Ottawa Senators Daniel Alfredsson (11) celebrates as he scores on Pittsburgh Penguins goaltender Tomas Vokoun (92) during the third period of game four of the Eastern Conference Stanley Cup semi-final NHL hockey action on Sunday May 19, 2013 in Ottawa. THE CANADIAN PRESS/Fred Chartrand
OTTAWA - Daniel Alfredsson has scored a lot of goals during his 17 seasons with the Ottawa Senators—476 to be precise—but the latest one may be the biggest for a player means so much to the franchise and the city.
Alfredsson scored with 29 seconds left in regulation Sunday night to tie Game 3 of the Senators' Eastern Conference semifinal series with the Pittsburgh Penguins. Ottawa went on to win 2-1 in double overtime as Colin Greening scored on a rebound. The Senators now trail the series 2-1.
"It feels great to get a goal like that, there's no question, but we had three guys, me (Sergei) Gonchar and (Milan) Michalek all make good plays on it and I was able to get loose on the far side," Alfredsson said, deflecting the praise although the play started and ended with him.
"I made a drop pass to Gonchar who drew a couple of guys to him. I was able to get loose on the outside and Milo threw a great pass that I was able to chip over (goaltender Tomas) Vokoun."
The goal was the 50th of Alfredsson's playoff career and although it wasn't the overtime winner, Greening's goal doesn't happen without Alfredsson's tying.
No one was happier to see the puck go in then Senators defenceman Erik Karlsson, who was sitting in the penalty box after taking a slashing penalty 58 seconds earlier.
"We knew we had to force it shorthanded. I'm sure (Pittsburgh) was frustrated not to being able to clinch the win there but for us it was huge," Alfredsson said.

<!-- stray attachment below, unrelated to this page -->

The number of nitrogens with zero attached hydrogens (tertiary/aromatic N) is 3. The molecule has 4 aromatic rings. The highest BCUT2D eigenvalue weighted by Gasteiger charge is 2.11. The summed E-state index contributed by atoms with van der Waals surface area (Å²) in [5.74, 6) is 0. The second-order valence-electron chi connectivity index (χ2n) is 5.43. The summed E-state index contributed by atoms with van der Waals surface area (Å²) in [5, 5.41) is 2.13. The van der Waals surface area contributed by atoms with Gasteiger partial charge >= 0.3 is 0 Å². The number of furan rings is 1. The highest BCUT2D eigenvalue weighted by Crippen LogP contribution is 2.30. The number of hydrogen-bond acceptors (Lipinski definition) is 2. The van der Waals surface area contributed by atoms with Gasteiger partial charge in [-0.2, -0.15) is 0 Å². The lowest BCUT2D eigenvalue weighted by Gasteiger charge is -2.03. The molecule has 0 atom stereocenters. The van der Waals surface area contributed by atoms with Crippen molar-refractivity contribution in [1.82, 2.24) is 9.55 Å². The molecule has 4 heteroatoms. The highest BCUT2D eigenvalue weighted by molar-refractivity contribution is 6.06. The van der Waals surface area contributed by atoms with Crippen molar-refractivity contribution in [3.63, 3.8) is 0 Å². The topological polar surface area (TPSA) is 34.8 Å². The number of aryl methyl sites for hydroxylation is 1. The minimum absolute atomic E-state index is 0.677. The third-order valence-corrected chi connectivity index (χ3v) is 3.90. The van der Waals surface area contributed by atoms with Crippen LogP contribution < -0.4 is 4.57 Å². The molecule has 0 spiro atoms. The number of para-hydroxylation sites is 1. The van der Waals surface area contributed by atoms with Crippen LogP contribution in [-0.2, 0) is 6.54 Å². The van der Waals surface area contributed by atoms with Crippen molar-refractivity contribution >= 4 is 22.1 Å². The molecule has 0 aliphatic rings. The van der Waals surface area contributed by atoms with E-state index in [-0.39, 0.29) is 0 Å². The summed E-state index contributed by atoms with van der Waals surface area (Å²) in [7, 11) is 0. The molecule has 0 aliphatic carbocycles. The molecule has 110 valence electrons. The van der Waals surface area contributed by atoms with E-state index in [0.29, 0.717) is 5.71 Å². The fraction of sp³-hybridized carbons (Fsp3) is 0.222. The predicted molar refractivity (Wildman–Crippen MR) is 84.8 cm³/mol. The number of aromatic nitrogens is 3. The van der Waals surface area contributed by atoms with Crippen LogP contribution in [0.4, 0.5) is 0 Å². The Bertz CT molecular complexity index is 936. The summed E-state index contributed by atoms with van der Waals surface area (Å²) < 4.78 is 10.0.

Although he wouldn't say how the goal ranked among the other 475 in his career, it was the biggest goal since his overtime marker in 2007 over the Buffalo Sabres sent the Senators to the Stanley Cup final.
"That's why he's been the captain for so long. He never quits and he leads the way for the rest of us. He showed that even though we were down a man we were really going to try and win the game and that's exactly what he did," Karlsson said.
"It's a game changer for sure. It's a big difference being down three (games) instead of one."
Alfredsson has now taken of the Senators' scoring lead in these playoffs with three goals and eight points.
"Another big goal from our captain that gave us energy. We really wanted to win at home and to come away with this is incredible," said rookie Jean-Gabriel Pageau, who has four playoff goals.
Jason Spezza was making his playoff debut following back surgery that ended his regular season after just five games. He has witnessed firsthand some of Alfredsson's magic over the years having played alongside him for nine years with the Senators.
"When you get the penalty there you don't expect to get much out of it, but it was a heck of a play by all the guys on the ice and a nice finish," Spezza said.
"It was a huge goal and the bench was pretty excited. When you get a goal like that you feel that good things are going to happen."
And good things did happen.
Greening flipped the rebound of an Andre Benoit shot past Vokoun at 7:39 of the fifth period and instead of being a what would have been a 0-3 hole, the Senators are now one win away from heading back to Pittsburgh with the series tied 2-2.
The Senators host Game 4 Wednesday night.
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